· Public Health organizations will be able to gather data from highly interoperable heath systems to study trends across population health such as epidemic and public disease trends.
· Innovators and developers of new health IT applications will be able to seamlessly connect to the EMR system and rapidly launch and scale new technologies that can have high impact on the care of patients. Companies such as Allscripts for example have created an ‘app store’ type of ecosystem with open API’s that allow third party developers to rapidly interface with their own EMR systems. Biotech and pharma industries will also readily have access to large data banks for clinical and pharmaceutical research.
The combination of interoperability and the complete digitalization of healthcare through the electronic health record is inevitable leading to an explosion of healthcare data. This is transforming healthcare and allowing the industry to more effectively shift to a pay-for-value system. Advances in big data analytics, machine learning and artificial intelligence will disrupt our healthcare system in a very positive way. A clear example of this is already happening in the field of genomics and research within population health management. This is evident in the market place as EMR systems like Cerner are collaborating with tech giants such as Amazon to leverage the power of this data. Moreover, companies like Alphabet (Google’s parent company) and Apple are also looking at various ways in where they could themselves (or in collaboration of an HIT partner) leverage big healthcare data for various different patient or provider use cases.
Given the ubiquity and importance of EMR systems in healthcare today, usability of electronic medical records (EMR) also play a pivotal role in the delivery of care and as such was also at center stage during the conference. Since the HITECH Act of 2009, we have seeing a rapid proliferation of the EMR across the acute and post-acute care (PAC) environments and almost 95% of all healthcare systems now have some type of electronic health records in place. The rapid growth has not only led to an incredible aggregation of data across systems but has also created a new way of providers and patients to interact with one another. EMR systems still have a long way to go in terms of providing a seamless provider user - patient experience. Physicians more often than not still face their backs to patients as they are typing in a PC monitor while patients are talking to them. And often times, healthcare providers still have a hard time extracting exactly what they need from the EMR at the point of care without been clouded with extra data that is not pertinent to the care of their patient.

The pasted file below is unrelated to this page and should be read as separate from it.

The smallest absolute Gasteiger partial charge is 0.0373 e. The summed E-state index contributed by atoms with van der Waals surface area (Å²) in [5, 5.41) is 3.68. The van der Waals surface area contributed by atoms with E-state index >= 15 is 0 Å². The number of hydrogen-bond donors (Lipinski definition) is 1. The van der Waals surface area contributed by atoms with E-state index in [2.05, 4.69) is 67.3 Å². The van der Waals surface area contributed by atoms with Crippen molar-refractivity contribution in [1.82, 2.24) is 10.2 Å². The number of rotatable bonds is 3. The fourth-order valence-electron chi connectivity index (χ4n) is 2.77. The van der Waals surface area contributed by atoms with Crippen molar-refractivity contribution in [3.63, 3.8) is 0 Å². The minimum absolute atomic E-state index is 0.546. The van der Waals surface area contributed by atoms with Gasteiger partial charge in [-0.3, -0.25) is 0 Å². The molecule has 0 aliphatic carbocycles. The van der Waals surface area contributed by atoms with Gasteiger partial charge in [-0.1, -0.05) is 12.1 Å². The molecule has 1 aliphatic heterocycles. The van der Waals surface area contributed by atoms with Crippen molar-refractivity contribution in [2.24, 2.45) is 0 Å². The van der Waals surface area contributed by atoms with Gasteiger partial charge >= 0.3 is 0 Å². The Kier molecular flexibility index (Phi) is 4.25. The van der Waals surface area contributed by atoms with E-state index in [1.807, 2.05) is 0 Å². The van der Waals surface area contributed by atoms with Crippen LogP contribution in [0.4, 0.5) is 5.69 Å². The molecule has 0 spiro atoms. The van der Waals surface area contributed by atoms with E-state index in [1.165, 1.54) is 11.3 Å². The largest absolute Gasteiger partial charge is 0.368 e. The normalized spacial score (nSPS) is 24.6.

However, advancement in the field of Human Factors (how machines interact with people or end users) as well as improvements in implementation standards and EMR training best practices are improving the overall usability and experience of EMR systems.
Government regulations certainly play a vital role in the usability of software. Providers feel the burden of this regulation and EMR systems must have checks and balances in place to comply with these regulations. Seema Verma – Administrator for the Centers for Medicare and Medicaid – in a keynote address publicly recognized the need to decrease the regulatory burden on providers so that they can better focus on patient care (an initiative she called “Patients over Paperwork”). Over regulation tends to not only overburden providers but also put a tax on EMR vendors who have to develop excessive technological resources to meet regulatory compliance rather than investing those resources into innovation.
Good things often happen when government and the private sector collaborate in innovation – the internet and GPS are two examples that rapidly come to mind. Given that interoperability is at the center stage of both of these groups I have some renewed hope in an interconnected healthcare system. My hope is renewed by the fact that we have the technology and standards in place to make this happen and that in a way, healthcare is already in the middle of this transformation. Patients, providers and anyone involved in the delivery of healthcare are depending on it.